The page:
For Patent-expired or Non-patented Drugs – continue supplying to the export and domestic market.

For Patented Drugs

  • Manufacture the drugs through compulsory licensing.
  • Undertake R&D for creating new drugs.
  • Work together with other companies to create new drugs.

But what was feared earlier, that the cost of drugs would go up did not happen. Indian Pharmaceutical sector adapted very fast to the changes which were made in the patent law. Indian Companies started dominating the market even more after the TRIPS Agreements were implemented. Of the twenty largest pharmaceutical companies in the sector, sixteen are controlled by India and only four are MNCs.[10]The market share of the MNCs reduced even after product patent was introduced in 2005.[11] In many cases, foreign companies started opening subsidiaries in India and sold their drugs through them. India is favored because the R&D cost in India is very low when compared to other countries.
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What can be patented?

Section 2 (1) (j) of the Patent Act[12] states that invention means a new product which is capable of industrial application. If any party had the knowledge of the invention or is used or sold by any party, within or outside India, then patent for that invention or product will not be granted. If the invention is in the knowledge of some other person, then the invention wouldn’t be considered as exclusive, and the validity of the application for seeking a patent will be void. The application for the patent has to be filed before the invention comes to the public knowledge. The term “new” which is used in respect of a product has worldwide applicability. So if there is any document or record which shows that the invention has already been disclosed, used or patented by some other person, a patent for the product will not be granted in India.[13] Nevertheless, there are certain kinds of innovations which do not fall under the category of inventions. Section 3 states those innovations which do not fall under the category of inventions. Some of them are-[14]

  • Any invention which is contrary to the well-established natural law or is frivolous in its claim.
  • A method of agriculture of horticulture.
  • A process for the medical treatment of human being and animals.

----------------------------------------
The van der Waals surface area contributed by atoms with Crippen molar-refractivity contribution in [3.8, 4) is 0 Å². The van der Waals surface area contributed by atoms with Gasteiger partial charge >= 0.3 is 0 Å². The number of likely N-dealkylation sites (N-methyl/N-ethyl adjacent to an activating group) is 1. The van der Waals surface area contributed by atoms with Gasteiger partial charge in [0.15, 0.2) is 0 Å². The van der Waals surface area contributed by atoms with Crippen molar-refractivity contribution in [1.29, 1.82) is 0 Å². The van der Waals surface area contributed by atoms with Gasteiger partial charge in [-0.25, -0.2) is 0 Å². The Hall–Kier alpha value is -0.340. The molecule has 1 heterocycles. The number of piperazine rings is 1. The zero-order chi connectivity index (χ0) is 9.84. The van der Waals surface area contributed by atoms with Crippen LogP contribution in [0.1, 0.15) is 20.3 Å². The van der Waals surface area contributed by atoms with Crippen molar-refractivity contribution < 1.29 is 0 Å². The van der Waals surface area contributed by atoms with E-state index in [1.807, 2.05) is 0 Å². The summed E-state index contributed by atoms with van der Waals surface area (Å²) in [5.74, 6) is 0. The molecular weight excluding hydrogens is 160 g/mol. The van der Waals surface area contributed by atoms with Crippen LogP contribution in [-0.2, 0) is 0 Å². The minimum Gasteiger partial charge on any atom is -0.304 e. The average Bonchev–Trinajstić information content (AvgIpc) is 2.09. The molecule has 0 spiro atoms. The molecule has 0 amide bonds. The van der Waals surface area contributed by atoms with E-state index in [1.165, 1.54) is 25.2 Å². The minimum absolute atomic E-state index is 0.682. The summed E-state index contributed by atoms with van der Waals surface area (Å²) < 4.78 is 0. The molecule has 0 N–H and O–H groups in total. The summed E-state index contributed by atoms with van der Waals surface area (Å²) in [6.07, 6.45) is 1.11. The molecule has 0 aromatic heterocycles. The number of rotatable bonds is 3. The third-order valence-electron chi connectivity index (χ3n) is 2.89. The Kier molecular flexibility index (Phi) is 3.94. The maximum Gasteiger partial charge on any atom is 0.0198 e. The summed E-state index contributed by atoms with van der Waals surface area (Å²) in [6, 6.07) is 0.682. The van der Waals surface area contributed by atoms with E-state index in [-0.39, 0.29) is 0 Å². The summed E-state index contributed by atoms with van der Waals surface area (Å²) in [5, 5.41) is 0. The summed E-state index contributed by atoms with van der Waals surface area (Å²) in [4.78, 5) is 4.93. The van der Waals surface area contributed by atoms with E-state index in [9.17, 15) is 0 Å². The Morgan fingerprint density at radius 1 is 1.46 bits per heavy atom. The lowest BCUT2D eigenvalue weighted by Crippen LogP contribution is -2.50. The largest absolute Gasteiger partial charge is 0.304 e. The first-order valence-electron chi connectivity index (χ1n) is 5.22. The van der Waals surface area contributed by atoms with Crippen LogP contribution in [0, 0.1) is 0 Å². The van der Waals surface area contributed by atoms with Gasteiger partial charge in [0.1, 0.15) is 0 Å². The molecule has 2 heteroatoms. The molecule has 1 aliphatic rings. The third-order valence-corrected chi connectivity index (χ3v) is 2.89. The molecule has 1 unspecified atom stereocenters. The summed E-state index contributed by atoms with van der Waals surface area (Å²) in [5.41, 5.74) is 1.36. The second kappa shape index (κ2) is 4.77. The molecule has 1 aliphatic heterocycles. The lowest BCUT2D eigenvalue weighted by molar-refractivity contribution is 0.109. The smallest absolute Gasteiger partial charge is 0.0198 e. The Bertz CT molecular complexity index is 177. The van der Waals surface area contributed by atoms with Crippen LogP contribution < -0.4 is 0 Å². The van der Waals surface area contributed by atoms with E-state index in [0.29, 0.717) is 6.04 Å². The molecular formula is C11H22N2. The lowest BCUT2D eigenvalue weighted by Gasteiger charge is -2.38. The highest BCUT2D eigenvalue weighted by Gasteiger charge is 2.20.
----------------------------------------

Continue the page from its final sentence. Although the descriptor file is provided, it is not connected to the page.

• A presentation of information.
  • An invention whose use is against public morality or public order.
  • A discovery of a new property or getting to know a new use of a known property.


Ever-Greening Strategies


To protect their financial interest, many companies came up with a strategy known as “ever-greening.” In the case of ever-greening companies make some small change to the existing product, like using the same molecular formulae but using a different structure, adding some new ingredient in the drug without changing the effect of the drug, etc.

Also, many companies either buy out their competitors of file frivolous infringement of patent suits to maintain their position in the market. These kinds of strategies increase the price of the medicines and make the medicines difficult to afford for the middle class and poor patients.[15]

In India also the Supreme Court refused to grant a patent to Novartis, in the case of Novartis AG v. UOI.[16] Novartis is a foreign company and wanted to get one of their drugs. Indian Companies raised an objection stating that a very similar product was already patented, and hence, this particular drug could not be patented. Novartis contended that it was a new invention since there were certain changes made to the drug. The Court stated that the drug did not pass the test laid down by Section 3 (d) of the Patents Act, and hence patent will not be granted. This section states that the mere discovery of a new form of a known substance which does not increase the efficiency of the product will not be considered as an invention. The Apex Court observed that Section 3 (d) was valid and also opined that just making some minor changes in a known product will not increase its efficiency and make it an invention.